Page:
11 Key factors that influence your home evaluation | Everything Property
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11 Key factors that influence your home evaluation

key factors

Every home owner wants the best possible return on their investment, but the highest valuation is not necessarily the right valuation and listing a property at an inflated selling price is likely to result in the property selling for less than it should have after a longer period on the market.

“It’s critical to price your home correctly right from the beginning because when buyers have as much choice as they currently do, they generally prioritise value for money and, if yours is over-priced, they’ll probably opt for a similar home at a better price,” says Cobus Odendaal, CEO of Lew Geffen Sotheby’s International Realty in Johannesburg and Randburg.

“Additionally, if a buyer does make an offer, and the appraised value comes in significantly lower than the agreed-upon selling price, the bank could decline to provide the buyer a mortgage.”

Odendaal says that it’s understandable that sellers often find it difficult to be objective about the value of their properties because, unlike other investments, people have both a financial and emotional stake in their homes, especially if they have lived there for a long time and have upgraded the property.

However, at the end of the day, your home’s value is based on what buyers in the current market are willing pay, and this market value is also contingent on numerous key factors that will be taken into consideration by agents and appraisers.


One of the key factors taken into consideration when valuing a home is its location and this not only relates to the suburb in which it’s located but also where it’s positioned within the neighbourhood. Additionally, a suburb’s value is based on numerous factors including proximity to schools and hospitals and other amenities such as parks and shopping centres.


These elements include the materials used to build your home and/or for recent upgrades. Often, the value may increase if your home was built more recently with modern materials, however, this is not cast in stone as well-maintained older homes in desirable architectural styles with original features could attract even higher valuations. It’s therefore critical that home owners don’t let necessary repairs and maintenance slide and, before placing your home on the market, it’s a good idea to give the exterior a fresh coat of paint and to fix any obvious issues like broken fences or damaged roof tiles.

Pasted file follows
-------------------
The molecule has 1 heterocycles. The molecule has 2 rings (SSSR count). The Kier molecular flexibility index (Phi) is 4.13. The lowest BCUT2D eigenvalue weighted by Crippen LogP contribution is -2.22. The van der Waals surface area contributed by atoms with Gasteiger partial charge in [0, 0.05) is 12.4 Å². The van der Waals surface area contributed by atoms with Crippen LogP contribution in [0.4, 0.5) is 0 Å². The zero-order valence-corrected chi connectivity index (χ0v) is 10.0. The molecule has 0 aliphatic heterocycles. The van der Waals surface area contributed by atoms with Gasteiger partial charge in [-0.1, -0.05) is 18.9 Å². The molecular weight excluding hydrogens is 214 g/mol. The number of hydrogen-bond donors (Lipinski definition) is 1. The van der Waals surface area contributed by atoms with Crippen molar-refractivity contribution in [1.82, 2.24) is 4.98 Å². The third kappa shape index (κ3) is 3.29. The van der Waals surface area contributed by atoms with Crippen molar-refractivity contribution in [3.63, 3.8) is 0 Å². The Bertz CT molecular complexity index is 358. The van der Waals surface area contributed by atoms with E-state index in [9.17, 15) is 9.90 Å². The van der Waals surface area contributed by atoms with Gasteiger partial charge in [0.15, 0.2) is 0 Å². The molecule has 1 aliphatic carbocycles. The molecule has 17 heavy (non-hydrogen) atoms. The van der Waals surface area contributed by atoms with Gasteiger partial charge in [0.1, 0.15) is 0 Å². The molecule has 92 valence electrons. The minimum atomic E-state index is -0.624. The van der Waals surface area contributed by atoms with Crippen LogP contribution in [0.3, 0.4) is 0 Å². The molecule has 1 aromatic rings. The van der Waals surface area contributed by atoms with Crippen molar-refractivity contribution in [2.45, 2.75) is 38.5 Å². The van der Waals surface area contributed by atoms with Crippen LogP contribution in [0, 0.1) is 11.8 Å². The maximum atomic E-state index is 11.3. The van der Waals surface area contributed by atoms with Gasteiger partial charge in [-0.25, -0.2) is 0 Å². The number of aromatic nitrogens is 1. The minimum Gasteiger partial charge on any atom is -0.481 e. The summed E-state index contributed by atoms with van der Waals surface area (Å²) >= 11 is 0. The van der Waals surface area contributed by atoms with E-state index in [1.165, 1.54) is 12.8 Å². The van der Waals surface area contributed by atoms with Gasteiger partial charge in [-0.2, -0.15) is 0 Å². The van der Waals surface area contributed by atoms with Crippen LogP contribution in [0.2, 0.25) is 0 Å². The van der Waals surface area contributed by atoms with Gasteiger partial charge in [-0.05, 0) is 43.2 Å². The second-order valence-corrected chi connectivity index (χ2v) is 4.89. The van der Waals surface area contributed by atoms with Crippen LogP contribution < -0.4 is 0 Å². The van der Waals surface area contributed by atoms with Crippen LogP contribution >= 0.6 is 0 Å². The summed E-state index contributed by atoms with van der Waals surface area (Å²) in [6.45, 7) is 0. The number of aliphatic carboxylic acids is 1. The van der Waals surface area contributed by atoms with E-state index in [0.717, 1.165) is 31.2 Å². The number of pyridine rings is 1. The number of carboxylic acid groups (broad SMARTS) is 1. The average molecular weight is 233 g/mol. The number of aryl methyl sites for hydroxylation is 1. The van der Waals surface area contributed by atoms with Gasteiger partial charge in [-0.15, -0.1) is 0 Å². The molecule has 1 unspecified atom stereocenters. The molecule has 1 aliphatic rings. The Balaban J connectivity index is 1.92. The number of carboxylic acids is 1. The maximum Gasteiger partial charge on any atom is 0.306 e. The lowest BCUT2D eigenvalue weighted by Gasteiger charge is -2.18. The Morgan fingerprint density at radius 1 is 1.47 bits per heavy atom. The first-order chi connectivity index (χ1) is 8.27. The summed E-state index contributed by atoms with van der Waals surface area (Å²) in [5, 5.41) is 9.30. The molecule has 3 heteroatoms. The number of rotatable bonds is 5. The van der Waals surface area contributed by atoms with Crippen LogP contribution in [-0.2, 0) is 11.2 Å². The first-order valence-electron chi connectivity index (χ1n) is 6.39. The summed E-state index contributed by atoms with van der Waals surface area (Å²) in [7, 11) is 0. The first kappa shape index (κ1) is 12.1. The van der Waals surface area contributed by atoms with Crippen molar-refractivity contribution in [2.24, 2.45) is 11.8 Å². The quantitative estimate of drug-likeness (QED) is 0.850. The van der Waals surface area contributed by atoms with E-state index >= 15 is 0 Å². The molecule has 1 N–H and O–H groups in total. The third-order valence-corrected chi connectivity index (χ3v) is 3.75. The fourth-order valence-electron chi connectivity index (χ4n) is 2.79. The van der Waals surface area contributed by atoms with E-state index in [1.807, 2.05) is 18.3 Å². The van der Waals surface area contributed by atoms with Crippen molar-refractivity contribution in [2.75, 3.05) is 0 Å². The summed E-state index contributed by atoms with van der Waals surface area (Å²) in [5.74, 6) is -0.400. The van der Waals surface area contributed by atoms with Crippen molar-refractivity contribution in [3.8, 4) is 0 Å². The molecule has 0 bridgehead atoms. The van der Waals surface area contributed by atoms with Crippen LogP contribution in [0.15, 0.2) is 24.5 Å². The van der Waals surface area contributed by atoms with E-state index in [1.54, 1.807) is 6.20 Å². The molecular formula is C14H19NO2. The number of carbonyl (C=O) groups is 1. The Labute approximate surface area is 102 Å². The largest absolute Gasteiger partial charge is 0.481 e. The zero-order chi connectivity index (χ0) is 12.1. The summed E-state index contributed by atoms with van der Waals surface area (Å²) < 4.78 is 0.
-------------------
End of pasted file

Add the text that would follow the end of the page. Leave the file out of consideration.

There are pros and cons to buying older and newer homes and a new home doesn’t necessarily appraise higher than an older home. Generally speaking, homes built within the last 10-20 years, are less likely to have major issues and are lower risk to buy which may increase the home’s appraised value but in some markets, older homes located in historic districts will demand higher prices in the market.


Size does count and, although there are exceptions, a larger home with more liveable space is typically worth more than a comparable smaller home within the same market. Once the total square metre number has been determined, the agent or appraiser considers how the space is distributed throughout the home, taking into consideration how many stories, how much is usable, how much is liveable.


The number of bedrooms and bathrooms as well as reception rooms will also impact the overall value of your home. Your agent will compare your home to others in the area with the same, or similar, number of bedrooms and bathrooms to make a value comparison.


Depending on current trends, the overall design of your home will probably impact its value to at least some extent is also one of the key factors.


Your home’s exterior aspects, including general landscaping, may also impact its value and although it’s not possible to allocate a specific Rand amount to your beautifully landscaped garden or pretty fence, when taken into consideration along with the overall condition of your home, it will make a difference.


Recent renovations, especially kitchen and bathroom upgrades, will always have a notable impact on your home’s valuation. So, if you are considering making improvements before selling, focus on these rooms as you’re likely to get a higher return on investment. But, be careful not to over-capitalise as take top-of-the-range gourmet kitchen may not be what buyers in your neighbourhood or looking for – or can afford.


When assessing a home’s garage (or lack thereof), the agent will take into consideration a number of factors including: proximity to house, whether it offers direct access, size (single or double) and also additional parking space.


Given a choice between two very similar homes, most buyers would opt for the one with ample storage space so the amount of storage your home offers is typically noted by agents when doing an evaluation.


Supply and demand, one of the primary drivers, will shift over time and the current state of the local market therefore has a significant impact on the final appraisal of your home.  If the market is saturated with buyers but there are few houses for sale, home values will typically be on an upswing and vice versa.

“Every home owner obviously wants the best possible return on their investment, but the highest valuation is not necessarily the right valuation and over-valuing a home is likely to result in the property selling for less than it should have after a longer period on the market,” concludes Odendaal.

“Every real estate agent will tell you what they think you should list your home for, but the ‘how’ is much more important and a good agent understands how to build a competitive pricing strategy, can clearly explain how they got to the number and isn’t afraid to push back and tell you the truth.”

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